– She waited for him. If the state of the weather is suchthat a pilot boat can go out to meet a vessel, and put a pilot on board, the doctor in charge of quarantine at the port should certainly go out with him. Alt deep-sea vessels are required to have a pilot to take them to the mooring groundsin the Fremantle harbor, and, when a pilot can board a vessel, a doctor can doso.
– Are there not masters with exemption certificates, who are not obliged to take a pilot?
– Some of the masters of Inter-State vessels possessing exemption certificates are not required totake a pilot, but all deep-sea vessels must have a pilot to bring them into their moorings in Fremantle harbor. It may not be possible to make the necessary provision in this proposed new section, but the Minister should see that, by regulation, no vessel flying the yellow flag should be allowed to moor alongside a wharf.
– Senator Needham is slightly in error in thinking that a vessel flying the yellow flag cannot come in to sl wharf. When there is disease on board 3l vessel, the black-and-yellow flag is flown, and vessels flying that flag are not permitted to come in to the wharf.
– The boat to which I refer came alongside the wharf at Fremantle flying the yellow flag.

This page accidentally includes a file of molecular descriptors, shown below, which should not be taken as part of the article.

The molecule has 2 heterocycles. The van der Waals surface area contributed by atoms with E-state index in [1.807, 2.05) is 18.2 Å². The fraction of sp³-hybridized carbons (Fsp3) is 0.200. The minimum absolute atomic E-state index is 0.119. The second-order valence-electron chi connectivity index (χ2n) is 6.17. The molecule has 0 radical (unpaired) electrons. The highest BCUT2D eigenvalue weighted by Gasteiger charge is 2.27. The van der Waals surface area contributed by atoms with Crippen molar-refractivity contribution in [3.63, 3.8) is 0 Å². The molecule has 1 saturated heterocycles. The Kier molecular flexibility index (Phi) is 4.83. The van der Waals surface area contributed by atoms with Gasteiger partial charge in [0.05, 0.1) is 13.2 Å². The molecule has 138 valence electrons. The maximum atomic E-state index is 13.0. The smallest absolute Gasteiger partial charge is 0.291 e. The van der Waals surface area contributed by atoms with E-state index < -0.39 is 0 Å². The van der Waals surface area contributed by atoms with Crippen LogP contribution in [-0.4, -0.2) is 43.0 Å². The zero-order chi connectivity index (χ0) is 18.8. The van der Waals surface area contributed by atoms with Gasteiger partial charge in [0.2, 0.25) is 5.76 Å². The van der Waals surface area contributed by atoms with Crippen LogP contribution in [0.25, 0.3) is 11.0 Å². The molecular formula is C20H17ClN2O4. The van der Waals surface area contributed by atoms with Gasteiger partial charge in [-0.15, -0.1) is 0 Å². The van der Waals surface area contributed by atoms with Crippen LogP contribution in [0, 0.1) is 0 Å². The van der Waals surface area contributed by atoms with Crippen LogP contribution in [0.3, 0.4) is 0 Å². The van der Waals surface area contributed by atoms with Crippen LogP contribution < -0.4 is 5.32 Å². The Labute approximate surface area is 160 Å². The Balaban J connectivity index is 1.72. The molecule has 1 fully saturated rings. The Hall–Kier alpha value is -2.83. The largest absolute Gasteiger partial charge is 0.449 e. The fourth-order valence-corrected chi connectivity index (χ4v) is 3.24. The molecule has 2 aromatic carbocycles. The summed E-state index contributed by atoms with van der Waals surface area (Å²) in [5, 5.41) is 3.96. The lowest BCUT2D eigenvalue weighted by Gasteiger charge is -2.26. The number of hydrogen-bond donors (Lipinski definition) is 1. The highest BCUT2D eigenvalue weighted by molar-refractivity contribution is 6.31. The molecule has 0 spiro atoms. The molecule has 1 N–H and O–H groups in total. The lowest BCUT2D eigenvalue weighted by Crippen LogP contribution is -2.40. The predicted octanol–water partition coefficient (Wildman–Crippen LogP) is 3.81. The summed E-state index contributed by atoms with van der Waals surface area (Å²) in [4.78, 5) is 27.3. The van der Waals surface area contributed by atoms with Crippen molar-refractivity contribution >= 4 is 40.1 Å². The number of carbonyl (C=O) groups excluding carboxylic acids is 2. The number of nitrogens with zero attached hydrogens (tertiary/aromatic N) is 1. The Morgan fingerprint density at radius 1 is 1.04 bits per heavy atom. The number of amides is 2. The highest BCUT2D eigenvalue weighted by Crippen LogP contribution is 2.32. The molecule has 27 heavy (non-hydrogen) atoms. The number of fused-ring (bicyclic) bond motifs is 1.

– When a boat flies the yellow flag, that is an indication that she desires pratique. The probability is that ihe vessel to which Senator Needham refers came in to the wharf under the instructions of the officer on board. The yellow flag is not always a sign of danger.
– Is it right that a vessel flying the yellow flag should come in to a wharf?
– According to the quarantine authorities, it is not wrong.
– The yellow flag is not a declaration that there is disease on board.
– No. Senator Needham is under a wrong impression if he believes that the flying of the yellow flag is an indication that there is a quarantinable disease on board a vessel.
– What is it flown for?
– It is a demand for pratique, but it is not an indication that there is a quarantinable disease on board.
– I quite realize that the flying of a yellow flag is a signal that a doctor is wanted.
– It is also a signal that <there is infectious disease on board.